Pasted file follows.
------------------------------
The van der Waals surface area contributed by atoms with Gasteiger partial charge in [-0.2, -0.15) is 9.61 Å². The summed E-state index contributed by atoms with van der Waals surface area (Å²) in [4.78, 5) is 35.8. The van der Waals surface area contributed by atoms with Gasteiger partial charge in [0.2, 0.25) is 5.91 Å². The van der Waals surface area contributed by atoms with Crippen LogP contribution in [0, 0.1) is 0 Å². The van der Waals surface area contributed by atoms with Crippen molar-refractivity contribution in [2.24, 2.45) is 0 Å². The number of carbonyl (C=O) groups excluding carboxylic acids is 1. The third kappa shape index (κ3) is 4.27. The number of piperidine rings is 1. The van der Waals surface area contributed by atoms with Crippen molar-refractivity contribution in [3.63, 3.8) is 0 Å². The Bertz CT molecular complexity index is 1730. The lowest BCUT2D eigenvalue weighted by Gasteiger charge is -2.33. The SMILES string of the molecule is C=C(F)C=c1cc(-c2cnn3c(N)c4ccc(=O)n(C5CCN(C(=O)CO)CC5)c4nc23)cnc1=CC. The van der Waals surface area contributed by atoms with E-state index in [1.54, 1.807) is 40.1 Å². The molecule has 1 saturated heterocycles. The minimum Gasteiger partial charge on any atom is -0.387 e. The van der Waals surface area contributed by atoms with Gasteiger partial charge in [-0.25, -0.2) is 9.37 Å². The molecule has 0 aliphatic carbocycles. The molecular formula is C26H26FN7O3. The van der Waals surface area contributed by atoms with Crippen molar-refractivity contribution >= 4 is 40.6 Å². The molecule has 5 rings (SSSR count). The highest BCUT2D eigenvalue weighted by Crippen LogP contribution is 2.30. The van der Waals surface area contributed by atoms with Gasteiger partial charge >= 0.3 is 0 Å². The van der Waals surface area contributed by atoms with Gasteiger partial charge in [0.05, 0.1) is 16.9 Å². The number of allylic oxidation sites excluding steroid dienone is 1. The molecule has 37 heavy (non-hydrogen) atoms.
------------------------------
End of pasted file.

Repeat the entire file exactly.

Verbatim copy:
The van der Waals surface area contributed by atoms with Gasteiger partial charge in [-0.2, -0.15) is 9.61 Å². The summed E-state index contributed by atoms with van der Waals surface area (Å²) in [4.78, 5) is 35.8. The van der Waals surface area contributed by atoms with Gasteiger partial charge in [0.2, 0.25) is 5.91 Å². The van der Waals surface area contributed by atoms with Crippen LogP contribution in [0, 0.1) is 0 Å². The van der Waals surface area contributed by atoms with Crippen molar-refractivity contribution in [2.24, 2.45) is 0 Å². The number of carbonyl (C=O) groups excluding carboxylic acids is 1. The third kappa shape index (κ3) is 4.27. The number of piperidine rings is 1. The van der Waals surface area contributed by atoms with Crippen molar-refractivity contribution in [3.63, 3.8) is 0 Å². The Bertz CT molecular complexity index is 1730. The lowest BCUT2D eigenvalue weighted by Gasteiger charge is -2.33. The SMILES string of the molecule is C=C(F)C=c1cc(-c2cnn3c(N)c4ccc(=O)n(C5CCN(C(=O)CO)CC5)c4nc23)cnc1=CC. The van der Waals surface area contributed by atoms with E-state index in [1.54, 1.807) is 40.1 Å². The molecule has 1 saturated heterocycles. The minimum Gasteiger partial charge on any atom is -0.387 e. The van der Waals surface area contributed by atoms with Gasteiger partial charge in [-0.25, -0.2) is 9.37 Å². The molecule has 0 aliphatic carbocycles. The molecular formula is C26H26FN7O3. The van der Waals surface area contributed by atoms with Crippen molar-refractivity contribution >= 4 is 40.6 Å². The molecule has 5 rings (SSSR count). The highest BCUT2D eigenvalue weighted by Crippen LogP contribution is 2.30. The van der Waals surface area contributed by atoms with Gasteiger partial charge >= 0.3 is 0 Å². The van der Waals surface area contributed by atoms with Gasteiger partial charge in [0.05, 0.1) is 16.9 Å². The number of allylic oxidation sites excluding steroid dienone is 1. The molecule has 37 heavy (non-hydrogen) atoms.